How We Rub along Together: When My Father Arrived in England in the Sixties, He Was Welcomed with Dog Mess through His Letter Box and Enoch Powell on the TV, Writes Mehdi Hasan. We've Come a Long Way since Then-So Why Do Politicians Claim That Multiculturalism Has Failed?

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My father arrived in this country from India in January 1965, with a second-hand London A-Z stuffed in his jacket pocket and [pounds sterling]3 in his wallet. A child of empire, he was born in Hyderabad in 1938 and came to Britain to study and work. His first few days in London were absorbed in news of Winston Churchill's death on 24 January; he was one of the more than 320,000 people who filed past the catafalque in Westminster Hall during the three days that the former prime minister's body lay in state.

It was not long before my father became a proud British citizen of Indian origin; he has since had two British children and a British grandchild. He arrived, however, in a country struggling to accommodate and integrate its burgeoning immigrant communities. Racial and cultural discrimination was rife; bedsits and hostels prominently displayed signs saying: "No dogs, no blacks, no Irish." My father had dog mess posted through his letter box.

The previous year, Peter Griffiths had been elected to parliament as Tory MP for Smethwick with the support of the infamous slogan "If you want a nigger for a neighbour, vote Labour". Three years later, Enoch Powell delivered his "Rivers of Blood" speech in Birmingham.

But in May 1966, 16 months after my father's arrival, the then home secretary, Roy Jenkins, gave perhaps the most significant speech of all on the subject of integration to the National Committee for Commonwealth Immigrants in London. Jenkins defined integration not as "a flattening process of assimilation but as equal opportunity, accompanied by cultural diversity, in an atmosphere of mutual tolerance". It was a turning point for relations between majority and minority communities.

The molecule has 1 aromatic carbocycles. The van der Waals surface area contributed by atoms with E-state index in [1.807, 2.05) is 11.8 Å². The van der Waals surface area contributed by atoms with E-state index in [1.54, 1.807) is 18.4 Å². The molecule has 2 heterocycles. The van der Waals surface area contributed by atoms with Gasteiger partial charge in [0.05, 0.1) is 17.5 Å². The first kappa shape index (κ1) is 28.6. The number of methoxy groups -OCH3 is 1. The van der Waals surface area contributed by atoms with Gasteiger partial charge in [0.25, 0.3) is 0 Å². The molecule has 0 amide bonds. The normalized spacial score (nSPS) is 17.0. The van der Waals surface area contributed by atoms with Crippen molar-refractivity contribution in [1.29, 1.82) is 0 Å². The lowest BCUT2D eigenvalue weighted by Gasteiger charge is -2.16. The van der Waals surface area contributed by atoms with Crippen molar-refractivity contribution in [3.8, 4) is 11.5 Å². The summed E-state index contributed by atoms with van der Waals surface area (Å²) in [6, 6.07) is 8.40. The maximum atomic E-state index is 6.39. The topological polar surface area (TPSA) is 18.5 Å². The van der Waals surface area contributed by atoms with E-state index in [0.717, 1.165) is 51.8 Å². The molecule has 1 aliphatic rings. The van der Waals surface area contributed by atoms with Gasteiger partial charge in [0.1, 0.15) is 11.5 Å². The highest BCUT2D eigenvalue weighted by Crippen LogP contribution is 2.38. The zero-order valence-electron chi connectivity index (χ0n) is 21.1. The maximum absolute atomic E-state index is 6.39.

Britain has come a long way from the nativist and assimilationist 1960s, from Enoch Powell and racist hoteliers. Opinion polls suggest this is a nation at relative ease with its racial, religious and cultural diversity in all walks of life.

Yet, in recent months, multiculturalism has come under sustained assault from our political and media elite prompted by a headline-grabbing intervention by the Prime Minister.

"Under the doctrine of state multiculturalism, we have encouraged different cultures to live separate lives, apart from each other and the mainstream," Cameron said at a security conference in Munich on 5 February. "We have even tolerated these segregated communities behaving in ways that run counter to our values ... Frankly, we need a lot less of the passive tolerance of recent years and much more active, muscular liberalism." But his deputy, Nick Clegg, took a different view in a speech in Luton on 3 March, in which he praised multiculturalism as "a means by which we can communicate with each other, seek to reach understanding of each other, share a similar set of values".

Over the past decade, public figures have queued up to deliver the last rites for multiculturalism, the condemnation cutting across party and ideological lines. In 2005 Trevor Phillips, then chairman of the Commission for Racial Equality (and now of the Equality and Human Rights Commission), warned that multicultural Britain was "sleepwalking to segregation". His analysis was shared by the Archbishop of York--Ugandan-born John Sentamu--and the Chief Rabbi, Jonathan Sacks, among others.

In January 2007, before he became prime minister, Gordon Brown similarly claimed that multiculturalism had "become an excuse for justifying separateness". He preferred to talk of "Britishness" and a "stronger sense of patriotic purpose".

One thing links these criticisms: they lack a settled and accepted definition of "multiculturalism". "The doctrine of state multiculturalism" has a certain ring to it, but what does it mean? The Prime Minister did not bother to elaborate. In truth, over the years, Cameron, Blair, Brown, Phillips and the rest have constructed a mythical version of multiculturalism--a "cardboard cut-out", to use Clegg's phrase--and held it responsible for a raft of sins, from segregation and separateness to extremism and terrorism. …